To have a character that is three dimensional they need both internal
and external goals.

From: Prescription for Plotting by Carolyn Greene. This is what I
use, or am mindful of when I plot. Others may use another tool which
is fine as long as it works for you. I hope you can see how the
threads tie together when you look at this. I highly recommend
Carolyn's plotting workbook along with Deb Dixon's GMC book.

From Carolyn Greene’s Plotting Workbook

Opening scene: This is the point where the character's world is
changed.
Inciting incident
: The goal that pushes the character to act.
Lead up to first plot point/turning point: Character can still be
refusing to accept the change and their part of the adventure.
First major plot point/turning point: The character is committed and
pulled into the story problem.
Pinch #1-this is the tightening that occurs from the first plot point
Midpoint- for romance this is where emotional commitment or possibly
physical commitment occurs. The build up has risen to this point.
Hero/heroine's journey has sifted from self. The point of no return
Pinch # 2 (downward arc of character development) the tightening
begins as things fall apart and refers to first Pinch.
Second Major plot point/turning point (heading toward crisis)
Conflicts of the hero and heroine blend in both internal and external
as an event or series of them. Ex. Hero and heroine can't be together
because of _____ and they're kicking themselves for opening up their
heart and trusting another.
Dark Moment/Crisis: At the very bottom and all looks like it's lost
and a hard, difficult choice must be made. When the reader is
wondering how can the character get out of this mess or will they?
The choices are ugly and cut to the core of the character.
Climax/Resolution of main conflicts: The supreme sacrifice has been
made. By making the choice to take the hard way, the hero/heroine
have faced their worst fear, sacrificed their focus on themselves and
the beginning and have now embraced a new goal. A life together.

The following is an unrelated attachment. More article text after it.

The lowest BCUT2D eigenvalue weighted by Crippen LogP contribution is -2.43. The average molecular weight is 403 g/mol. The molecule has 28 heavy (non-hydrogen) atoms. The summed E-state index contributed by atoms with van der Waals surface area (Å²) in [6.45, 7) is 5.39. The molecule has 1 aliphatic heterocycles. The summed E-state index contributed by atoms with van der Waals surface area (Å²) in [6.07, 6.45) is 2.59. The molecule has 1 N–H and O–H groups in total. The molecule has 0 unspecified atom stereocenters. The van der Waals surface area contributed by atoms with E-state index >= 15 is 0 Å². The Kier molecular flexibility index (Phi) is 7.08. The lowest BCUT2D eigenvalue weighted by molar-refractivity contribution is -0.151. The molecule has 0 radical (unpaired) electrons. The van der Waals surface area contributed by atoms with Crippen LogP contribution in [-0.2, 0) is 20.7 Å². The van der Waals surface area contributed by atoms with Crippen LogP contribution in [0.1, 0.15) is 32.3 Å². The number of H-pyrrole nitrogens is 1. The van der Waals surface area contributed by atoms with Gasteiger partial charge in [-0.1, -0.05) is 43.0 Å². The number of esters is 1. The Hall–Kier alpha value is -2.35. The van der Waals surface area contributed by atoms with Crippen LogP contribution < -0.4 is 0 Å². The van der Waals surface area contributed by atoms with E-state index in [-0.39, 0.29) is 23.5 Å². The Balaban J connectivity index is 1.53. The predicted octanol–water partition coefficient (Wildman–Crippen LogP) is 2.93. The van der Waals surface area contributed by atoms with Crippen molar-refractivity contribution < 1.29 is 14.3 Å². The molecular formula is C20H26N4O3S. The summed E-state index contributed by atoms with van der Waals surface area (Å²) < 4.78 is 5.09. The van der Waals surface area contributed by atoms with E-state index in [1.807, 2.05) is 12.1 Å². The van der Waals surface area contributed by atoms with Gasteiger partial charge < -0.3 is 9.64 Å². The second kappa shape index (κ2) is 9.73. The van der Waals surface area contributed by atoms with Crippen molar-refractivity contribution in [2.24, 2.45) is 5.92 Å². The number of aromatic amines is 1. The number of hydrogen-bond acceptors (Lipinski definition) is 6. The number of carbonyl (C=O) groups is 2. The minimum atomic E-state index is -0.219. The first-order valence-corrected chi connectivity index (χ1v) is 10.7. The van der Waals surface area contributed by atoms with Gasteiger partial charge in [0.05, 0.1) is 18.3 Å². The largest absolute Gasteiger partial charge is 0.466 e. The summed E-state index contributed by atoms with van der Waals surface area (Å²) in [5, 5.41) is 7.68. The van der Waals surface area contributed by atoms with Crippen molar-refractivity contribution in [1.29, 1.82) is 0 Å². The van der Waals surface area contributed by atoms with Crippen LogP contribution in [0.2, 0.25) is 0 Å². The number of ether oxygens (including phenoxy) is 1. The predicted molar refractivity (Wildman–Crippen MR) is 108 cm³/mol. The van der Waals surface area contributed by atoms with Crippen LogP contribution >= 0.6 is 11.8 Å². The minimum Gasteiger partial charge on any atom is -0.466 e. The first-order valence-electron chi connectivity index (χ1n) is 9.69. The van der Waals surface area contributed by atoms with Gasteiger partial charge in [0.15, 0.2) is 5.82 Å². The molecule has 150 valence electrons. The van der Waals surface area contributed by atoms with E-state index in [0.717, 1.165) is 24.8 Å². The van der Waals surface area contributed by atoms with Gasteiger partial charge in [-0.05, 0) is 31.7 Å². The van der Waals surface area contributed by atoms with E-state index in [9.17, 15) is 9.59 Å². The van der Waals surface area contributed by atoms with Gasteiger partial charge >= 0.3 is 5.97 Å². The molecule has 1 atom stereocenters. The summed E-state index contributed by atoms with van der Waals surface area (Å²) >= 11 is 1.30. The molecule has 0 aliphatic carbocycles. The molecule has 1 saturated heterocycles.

Final Scene/Epilogue: By risking everything the hero and heroine are
better off than when they started including having their internal
needs met and the story question raised at the beginning of the book
is answered. They are complete now they have each other and have
learned life lessons making them wiser.


Motivation:

Romance author and instructor, Alicia Rasley says: "Motivation is the
fuel, powering the characters as its close relation conflict powers
the plot. Motivation engenders goals, and goals cause conflict, and
conflict causes action, and pretty soon you have a pretty terrific
plot there—and it all starts with your character wanting something
for some reason even they might not even understand."
Alicia continues, "Plot is character in action, and motivation is
what inspires characters to take action. Motivation however cannot
simply be a mechanical device, interchangeable from one character to
another."

Debra Dixon says, "Motivation is your story's foundation."

Why? Because proper motivation is what pushes the character to act
and the reader to live the story through the character in the world
you've created. All of the decisions and actions should be motivated.
Characters can have more than one motivation, which will add to making
them three dimensional.

Not all of your characters can want the same thing. And through the